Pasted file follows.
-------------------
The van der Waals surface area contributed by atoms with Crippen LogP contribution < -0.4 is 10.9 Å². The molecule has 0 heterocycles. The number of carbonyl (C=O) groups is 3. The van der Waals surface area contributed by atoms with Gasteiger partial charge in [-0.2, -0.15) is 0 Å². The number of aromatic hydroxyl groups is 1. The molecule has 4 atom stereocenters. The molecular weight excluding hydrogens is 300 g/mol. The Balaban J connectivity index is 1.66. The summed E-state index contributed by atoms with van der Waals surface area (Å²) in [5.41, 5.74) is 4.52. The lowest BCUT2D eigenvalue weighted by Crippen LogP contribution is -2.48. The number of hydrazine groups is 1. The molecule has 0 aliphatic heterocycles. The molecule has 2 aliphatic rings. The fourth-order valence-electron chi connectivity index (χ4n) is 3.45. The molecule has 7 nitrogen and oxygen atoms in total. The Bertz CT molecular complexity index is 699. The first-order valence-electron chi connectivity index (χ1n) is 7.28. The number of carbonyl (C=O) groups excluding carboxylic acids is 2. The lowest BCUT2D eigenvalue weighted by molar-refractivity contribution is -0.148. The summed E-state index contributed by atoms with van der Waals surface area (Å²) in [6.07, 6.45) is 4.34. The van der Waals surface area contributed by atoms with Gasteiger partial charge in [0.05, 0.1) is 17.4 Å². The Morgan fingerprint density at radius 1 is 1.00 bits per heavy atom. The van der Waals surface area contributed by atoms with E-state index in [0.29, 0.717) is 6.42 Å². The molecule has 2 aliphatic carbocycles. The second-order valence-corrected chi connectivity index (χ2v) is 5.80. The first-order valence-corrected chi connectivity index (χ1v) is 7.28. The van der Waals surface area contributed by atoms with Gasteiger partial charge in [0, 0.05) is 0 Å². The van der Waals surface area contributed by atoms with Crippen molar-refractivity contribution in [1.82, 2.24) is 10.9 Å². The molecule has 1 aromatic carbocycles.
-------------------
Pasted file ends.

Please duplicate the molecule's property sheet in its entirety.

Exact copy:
The van der Waals surface area contributed by atoms with Crippen LogP contribution < -0.4 is 10.9 Å². The molecule has 0 heterocycles. The number of carbonyl (C=O) groups is 3. The van der Waals surface area contributed by atoms with Gasteiger partial charge in [-0.2, -0.15) is 0 Å². The number of aromatic hydroxyl groups is 1. The molecule has 4 atom stereocenters. The molecular weight excluding hydrogens is 300 g/mol. The Balaban J connectivity index is 1.66. The summed E-state index contributed by atoms with van der Waals surface area (Å²) in [5.41, 5.74) is 4.52. The lowest BCUT2D eigenvalue weighted by Crippen LogP contribution is -2.48. The number of hydrazine groups is 1. The molecule has 0 aliphatic heterocycles. The molecule has 2 aliphatic rings. The fourth-order valence-electron chi connectivity index (χ4n) is 3.45. The molecule has 7 nitrogen and oxygen atoms in total. The Bertz CT molecular complexity index is 699. The first-order valence-electron chi connectivity index (χ1n) is 7.28. The number of carbonyl (C=O) groups excluding carboxylic acids is 2. The lowest BCUT2D eigenvalue weighted by molar-refractivity contribution is -0.148. The summed E-state index contributed by atoms with van der Waals surface area (Å²) in [6.07, 6.45) is 4.34. The van der Waals surface area contributed by atoms with Gasteiger partial charge in [0.05, 0.1) is 17.4 Å². The Morgan fingerprint density at radius 1 is 1.00 bits per heavy atom. The van der Waals surface area contributed by atoms with E-state index in [0.29, 0.717) is 6.42 Å². The molecule has 2 aliphatic carbocycles. The second-order valence-corrected chi connectivity index (χ2v) is 5.80. The first-order valence-corrected chi connectivity index (χ1v) is 7.28. The van der Waals surface area contributed by atoms with Gasteiger partial charge in [0, 0.05) is 0 Å². The van der Waals surface area contributed by atoms with Crippen molar-refractivity contribution in [1.82, 2.24) is 10.9 Å². The molecule has 1 aromatic carbocycles.